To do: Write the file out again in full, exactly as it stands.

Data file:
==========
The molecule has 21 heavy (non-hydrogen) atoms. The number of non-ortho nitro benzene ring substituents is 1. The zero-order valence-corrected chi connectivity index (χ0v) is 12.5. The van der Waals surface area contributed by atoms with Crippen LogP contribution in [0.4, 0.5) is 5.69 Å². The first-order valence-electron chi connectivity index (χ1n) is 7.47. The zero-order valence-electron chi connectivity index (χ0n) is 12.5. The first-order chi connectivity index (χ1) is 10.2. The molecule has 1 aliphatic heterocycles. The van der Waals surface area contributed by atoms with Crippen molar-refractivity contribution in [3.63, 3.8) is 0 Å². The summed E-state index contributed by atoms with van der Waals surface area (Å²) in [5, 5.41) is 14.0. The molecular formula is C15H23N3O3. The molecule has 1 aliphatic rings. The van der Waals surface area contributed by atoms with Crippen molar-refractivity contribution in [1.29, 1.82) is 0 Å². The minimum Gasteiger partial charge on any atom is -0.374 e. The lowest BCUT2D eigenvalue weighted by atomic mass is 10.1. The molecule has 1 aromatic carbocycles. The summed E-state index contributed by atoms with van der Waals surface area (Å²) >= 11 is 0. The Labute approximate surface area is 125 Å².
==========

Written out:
The molecule has 21 heavy (non-hydrogen) atoms. The number of non-ortho nitro benzene ring substituents is 1. The zero-order valence-corrected chi connectivity index (χ0v) is 12.5. The van der Waals surface area contributed by atoms with Crippen LogP contribution in [0.4, 0.5) is 5.69 Å². The first-order valence-electron chi connectivity index (χ1n) is 7.47. The zero-order valence-electron chi connectivity index (χ0n) is 12.5. The first-order chi connectivity index (χ1) is 10.2. The molecule has 1 aliphatic heterocycles. The van der Waals surface area contributed by atoms with Crippen molar-refractivity contribution in [3.63, 3.8) is 0 Å². The summed E-state index contributed by atoms with van der Waals surface area (Å²) in [5, 5.41) is 14.0. The molecular formula is C15H23N3O3. The molecule has 1 aliphatic rings. The van der Waals surface area contributed by atoms with Crippen molar-refractivity contribution in [1.29, 1.82) is 0 Å². The minimum Gasteiger partial charge on any atom is -0.374 e. The lowest BCUT2D eigenvalue weighted by atomic mass is 10.1. The molecule has 1 aromatic carbocycles. The summed E-state index contributed by atoms with van der Waals surface area (Å²) >= 11 is 0. The Labute approximate surface area is 125 Å².